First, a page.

A recent High Court decision has prevented a Canadian car manufacturer from using the mark DEFENDER for their off road vehicles.
Jaguar Land Rover, who used the mark DEFENDER for the iconic Land Rover Defender for almost 70 years, objected to Bombardier Recreational Products' use of the mark DEFENDER in connection with off road vehicles. Bombardier applied to register the mark covering "recreational vehicles namely, side-by-side vehicles and structural parts therefor" in class 12 in February 2015. Jaguar Land Rover opposed this application.
Jaguar Land Rover ended production of the original Defender series of vehicles in January 2016 but intend to launch a replacement Defender vehicle in the near future.
Bombardier argued that Jaguar's DEFENDER registration should be partially revoked on the grounds that it was registered in bad faith. Jaguar's EU DEFENDER mark is registered for "Land vehicles; Motor vehicles; motor land vehicles; parts and fittings for vehicles in class 12 and Bombardier argued that Jaguar only used the mark on the Defender series, which they characterised as a single car product.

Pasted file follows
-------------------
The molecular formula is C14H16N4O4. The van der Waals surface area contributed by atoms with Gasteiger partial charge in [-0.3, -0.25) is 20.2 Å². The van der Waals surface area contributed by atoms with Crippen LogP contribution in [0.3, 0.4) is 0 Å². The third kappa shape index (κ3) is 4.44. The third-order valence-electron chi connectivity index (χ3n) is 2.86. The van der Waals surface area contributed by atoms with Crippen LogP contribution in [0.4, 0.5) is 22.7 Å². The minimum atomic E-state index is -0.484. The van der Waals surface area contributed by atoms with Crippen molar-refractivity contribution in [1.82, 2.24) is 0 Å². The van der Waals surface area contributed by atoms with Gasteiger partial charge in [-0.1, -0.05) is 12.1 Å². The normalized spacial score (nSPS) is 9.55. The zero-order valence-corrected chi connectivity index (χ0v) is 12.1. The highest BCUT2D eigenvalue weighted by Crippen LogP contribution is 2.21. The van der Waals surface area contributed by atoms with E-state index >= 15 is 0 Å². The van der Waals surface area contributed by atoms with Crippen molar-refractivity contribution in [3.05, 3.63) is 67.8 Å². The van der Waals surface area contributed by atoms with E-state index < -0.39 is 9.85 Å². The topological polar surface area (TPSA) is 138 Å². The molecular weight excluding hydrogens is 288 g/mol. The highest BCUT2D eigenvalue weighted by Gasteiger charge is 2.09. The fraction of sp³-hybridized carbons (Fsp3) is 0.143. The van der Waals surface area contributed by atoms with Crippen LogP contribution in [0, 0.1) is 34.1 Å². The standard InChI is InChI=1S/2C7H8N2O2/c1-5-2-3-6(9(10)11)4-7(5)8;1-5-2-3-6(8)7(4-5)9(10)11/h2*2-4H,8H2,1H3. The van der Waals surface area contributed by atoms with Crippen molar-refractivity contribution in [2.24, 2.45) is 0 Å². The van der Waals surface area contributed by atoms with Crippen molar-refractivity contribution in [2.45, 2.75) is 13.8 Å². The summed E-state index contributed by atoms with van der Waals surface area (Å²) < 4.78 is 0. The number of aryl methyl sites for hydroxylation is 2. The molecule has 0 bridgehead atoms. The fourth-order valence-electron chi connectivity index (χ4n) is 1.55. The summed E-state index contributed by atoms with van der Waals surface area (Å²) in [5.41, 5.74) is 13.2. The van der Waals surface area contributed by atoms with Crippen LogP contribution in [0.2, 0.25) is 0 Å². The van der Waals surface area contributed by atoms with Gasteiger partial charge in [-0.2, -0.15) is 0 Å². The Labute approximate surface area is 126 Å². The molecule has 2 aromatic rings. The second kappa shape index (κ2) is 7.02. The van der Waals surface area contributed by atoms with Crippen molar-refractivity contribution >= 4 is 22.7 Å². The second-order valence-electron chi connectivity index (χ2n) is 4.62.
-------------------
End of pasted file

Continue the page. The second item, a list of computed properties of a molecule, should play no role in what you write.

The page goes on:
The Judge concluded that there was no bad faith based on the list of goods claimed in Jaguar's registration. Although the owner of a UK Trade Mark is required to have a bona fide intention to use the mark in relation to all of the goods and services claimed in the application, the EU Trade Mark Regulation does not include this requirement.
The Judge issued a consent order confirming that Bombardier infringed Jaguar's DEFENDER trade mark by using the mark in connection with its off roaders.
Bombardier are now prevented from using the mark or any similar mark on goods, including promotional materials such as on their website, in the EU and have now withdrawn their EU trade mark application.
Jaguar Land Rover welcomed the ruling and stated that they would protect the Defender brand robustly around the world.in: News, Trade Marks